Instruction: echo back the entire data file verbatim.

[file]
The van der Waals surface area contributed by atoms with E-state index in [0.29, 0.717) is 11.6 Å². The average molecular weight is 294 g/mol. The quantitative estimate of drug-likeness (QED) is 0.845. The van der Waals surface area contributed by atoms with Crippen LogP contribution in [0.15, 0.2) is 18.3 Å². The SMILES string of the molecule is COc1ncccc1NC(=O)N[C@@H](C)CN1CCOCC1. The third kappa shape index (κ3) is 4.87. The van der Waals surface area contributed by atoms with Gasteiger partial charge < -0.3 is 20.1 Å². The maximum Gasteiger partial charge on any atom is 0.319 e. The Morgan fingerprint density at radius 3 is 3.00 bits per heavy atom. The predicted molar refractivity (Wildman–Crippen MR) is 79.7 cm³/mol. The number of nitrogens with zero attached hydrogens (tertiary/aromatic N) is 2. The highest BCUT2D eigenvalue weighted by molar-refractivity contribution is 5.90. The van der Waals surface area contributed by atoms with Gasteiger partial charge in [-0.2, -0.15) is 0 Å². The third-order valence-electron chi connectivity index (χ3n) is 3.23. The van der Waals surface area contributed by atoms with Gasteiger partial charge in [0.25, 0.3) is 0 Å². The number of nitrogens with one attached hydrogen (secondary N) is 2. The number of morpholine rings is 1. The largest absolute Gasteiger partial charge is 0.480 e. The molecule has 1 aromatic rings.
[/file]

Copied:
The van der Waals surface area contributed by atoms with E-state index in [0.29, 0.717) is 11.6 Å². The average molecular weight is 294 g/mol. The quantitative estimate of drug-likeness (QED) is 0.845. The van der Waals surface area contributed by atoms with Crippen LogP contribution in [0.15, 0.2) is 18.3 Å². The SMILES string of the molecule is COc1ncccc1NC(=O)N[C@@H](C)CN1CCOCC1. The third kappa shape index (κ3) is 4.87. The van der Waals surface area contributed by atoms with Gasteiger partial charge < -0.3 is 20.1 Å². The maximum Gasteiger partial charge on any atom is 0.319 e. The Morgan fingerprint density at radius 3 is 3.00 bits per heavy atom. The predicted molar refractivity (Wildman–Crippen MR) is 79.7 cm³/mol. The number of nitrogens with zero attached hydrogens (tertiary/aromatic N) is 2. The highest BCUT2D eigenvalue weighted by molar-refractivity contribution is 5.90. The van der Waals surface area contributed by atoms with Gasteiger partial charge in [-0.2, -0.15) is 0 Å². The third-order valence-electron chi connectivity index (χ3n) is 3.23. The van der Waals surface area contributed by atoms with Gasteiger partial charge in [0.25, 0.3) is 0 Å². The number of nitrogens with one attached hydrogen (secondary N) is 2. The number of morpholine rings is 1. The largest absolute Gasteiger partial charge is 0.480 e. The molecule has 1 aromatic rings.